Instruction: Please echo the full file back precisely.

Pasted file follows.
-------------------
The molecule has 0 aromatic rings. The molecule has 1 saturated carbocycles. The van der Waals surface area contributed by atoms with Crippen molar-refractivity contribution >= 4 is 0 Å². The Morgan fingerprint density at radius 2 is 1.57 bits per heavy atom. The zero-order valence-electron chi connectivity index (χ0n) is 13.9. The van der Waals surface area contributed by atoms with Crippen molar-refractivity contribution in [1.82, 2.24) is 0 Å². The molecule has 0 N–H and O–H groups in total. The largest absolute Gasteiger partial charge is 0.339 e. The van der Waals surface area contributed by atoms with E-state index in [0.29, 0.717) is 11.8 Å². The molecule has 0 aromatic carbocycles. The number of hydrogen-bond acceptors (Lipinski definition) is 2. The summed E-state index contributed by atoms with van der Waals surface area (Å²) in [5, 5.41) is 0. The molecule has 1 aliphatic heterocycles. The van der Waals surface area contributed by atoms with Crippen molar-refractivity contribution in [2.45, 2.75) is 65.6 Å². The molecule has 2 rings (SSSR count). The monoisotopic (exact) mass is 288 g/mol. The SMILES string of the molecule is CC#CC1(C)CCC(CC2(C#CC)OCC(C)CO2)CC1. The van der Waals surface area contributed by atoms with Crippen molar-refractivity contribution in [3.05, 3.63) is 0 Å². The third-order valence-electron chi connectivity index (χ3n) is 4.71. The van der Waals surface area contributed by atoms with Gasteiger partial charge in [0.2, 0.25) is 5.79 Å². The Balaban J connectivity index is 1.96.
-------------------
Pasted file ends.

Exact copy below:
The molecule has 0 aromatic rings. The molecule has 1 saturated carbocycles. The van der Waals surface area contributed by atoms with Crippen molar-refractivity contribution >= 4 is 0 Å². The Morgan fingerprint density at radius 2 is 1.57 bits per heavy atom. The zero-order valence-electron chi connectivity index (χ0n) is 13.9. The van der Waals surface area contributed by atoms with Crippen molar-refractivity contribution in [1.82, 2.24) is 0 Å². The molecule has 0 N–H and O–H groups in total. The largest absolute Gasteiger partial charge is 0.339 e. The van der Waals surface area contributed by atoms with E-state index in [0.29, 0.717) is 11.8 Å². The molecule has 0 aromatic carbocycles. The number of hydrogen-bond acceptors (Lipinski definition) is 2. The summed E-state index contributed by atoms with van der Waals surface area (Å²) in [5, 5.41) is 0. The molecule has 1 aliphatic heterocycles. The van der Waals surface area contributed by atoms with Crippen molar-refractivity contribution in [2.45, 2.75) is 65.6 Å². The molecule has 2 rings (SSSR count). The monoisotopic (exact) mass is 288 g/mol. The SMILES string of the molecule is CC#CC1(C)CCC(CC2(C#CC)OCC(C)CO2)CC1. The van der Waals surface area contributed by atoms with Crippen molar-refractivity contribution in [3.05, 3.63) is 0 Å². The third-order valence-electron chi connectivity index (χ3n) is 4.71. The van der Waals surface area contributed by atoms with Gasteiger partial charge in [0.2, 0.25) is 5.79 Å². The Balaban J connectivity index is 1.96.